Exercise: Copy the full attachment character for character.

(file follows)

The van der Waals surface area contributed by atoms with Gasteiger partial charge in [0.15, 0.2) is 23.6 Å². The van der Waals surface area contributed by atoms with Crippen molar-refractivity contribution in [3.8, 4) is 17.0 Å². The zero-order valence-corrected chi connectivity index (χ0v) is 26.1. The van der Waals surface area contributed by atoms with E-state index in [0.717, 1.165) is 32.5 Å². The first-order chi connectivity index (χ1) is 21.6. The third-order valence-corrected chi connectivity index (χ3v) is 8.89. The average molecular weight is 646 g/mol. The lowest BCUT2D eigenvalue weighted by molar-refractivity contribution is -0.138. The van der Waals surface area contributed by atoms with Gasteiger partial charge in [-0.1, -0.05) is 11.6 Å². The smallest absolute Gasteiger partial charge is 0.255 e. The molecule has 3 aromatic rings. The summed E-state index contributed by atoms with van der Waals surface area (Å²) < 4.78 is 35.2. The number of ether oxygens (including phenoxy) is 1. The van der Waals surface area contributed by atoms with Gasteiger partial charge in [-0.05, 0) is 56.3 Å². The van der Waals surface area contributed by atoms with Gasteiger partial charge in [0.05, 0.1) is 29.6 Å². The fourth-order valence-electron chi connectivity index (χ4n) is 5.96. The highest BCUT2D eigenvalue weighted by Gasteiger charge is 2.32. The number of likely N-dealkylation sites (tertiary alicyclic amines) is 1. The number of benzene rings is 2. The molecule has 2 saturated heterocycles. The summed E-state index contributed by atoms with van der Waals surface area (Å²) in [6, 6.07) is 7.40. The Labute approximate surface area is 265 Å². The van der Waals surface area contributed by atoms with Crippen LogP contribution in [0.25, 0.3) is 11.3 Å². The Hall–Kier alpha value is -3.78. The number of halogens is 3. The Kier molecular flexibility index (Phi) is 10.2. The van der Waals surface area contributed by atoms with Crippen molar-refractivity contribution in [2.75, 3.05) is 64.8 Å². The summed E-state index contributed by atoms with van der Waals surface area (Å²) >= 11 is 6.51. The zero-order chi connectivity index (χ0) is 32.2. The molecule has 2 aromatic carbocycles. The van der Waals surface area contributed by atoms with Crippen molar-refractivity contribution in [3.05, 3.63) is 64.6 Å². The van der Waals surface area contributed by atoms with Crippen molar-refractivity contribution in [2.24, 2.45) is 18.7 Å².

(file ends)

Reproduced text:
The van der Waals surface area contributed by atoms with Gasteiger partial charge in [0.15, 0.2) is 23.6 Å². The van der Waals surface area contributed by atoms with Crippen molar-refractivity contribution in [3.8, 4) is 17.0 Å². The zero-order valence-corrected chi connectivity index (χ0v) is 26.1. The van der Waals surface area contributed by atoms with E-state index in [0.717, 1.165) is 32.5 Å². The first-order chi connectivity index (χ1) is 21.6. The third-order valence-corrected chi connectivity index (χ3v) is 8.89. The average molecular weight is 646 g/mol. The lowest BCUT2D eigenvalue weighted by molar-refractivity contribution is -0.138. The van der Waals surface area contributed by atoms with Gasteiger partial charge in [-0.1, -0.05) is 11.6 Å². The smallest absolute Gasteiger partial charge is 0.255 e. The molecule has 3 aromatic rings. The summed E-state index contributed by atoms with van der Waals surface area (Å²) < 4.78 is 35.2. The number of ether oxygens (including phenoxy) is 1. The van der Waals surface area contributed by atoms with Gasteiger partial charge in [-0.05, 0) is 56.3 Å². The van der Waals surface area contributed by atoms with Gasteiger partial charge in [0.05, 0.1) is 29.6 Å². The fourth-order valence-electron chi connectivity index (χ4n) is 5.96. The highest BCUT2D eigenvalue weighted by Gasteiger charge is 2.32. The number of likely N-dealkylation sites (tertiary alicyclic amines) is 1. The number of benzene rings is 2. The molecule has 2 saturated heterocycles. The summed E-state index contributed by atoms with van der Waals surface area (Å²) in [6, 6.07) is 7.40. The Labute approximate surface area is 265 Å². The van der Waals surface area contributed by atoms with Crippen LogP contribution in [0.25, 0.3) is 11.3 Å². The Hall–Kier alpha value is -3.78. The number of halogens is 3. The Kier molecular flexibility index (Phi) is 10.2. The van der Waals surface area contributed by atoms with Crippen molar-refractivity contribution in [2.75, 3.05) is 64.8 Å². The summed E-state index contributed by atoms with van der Waals surface area (Å²) >= 11 is 6.51. The zero-order chi connectivity index (χ0) is 32.2. The molecule has 2 aromatic carbocycles. The van der Waals surface area contributed by atoms with Crippen molar-refractivity contribution in [3.05, 3.63) is 64.6 Å². The van der Waals surface area contributed by atoms with Crippen molar-refractivity contribution in [2.24, 2.45) is 18.7 Å².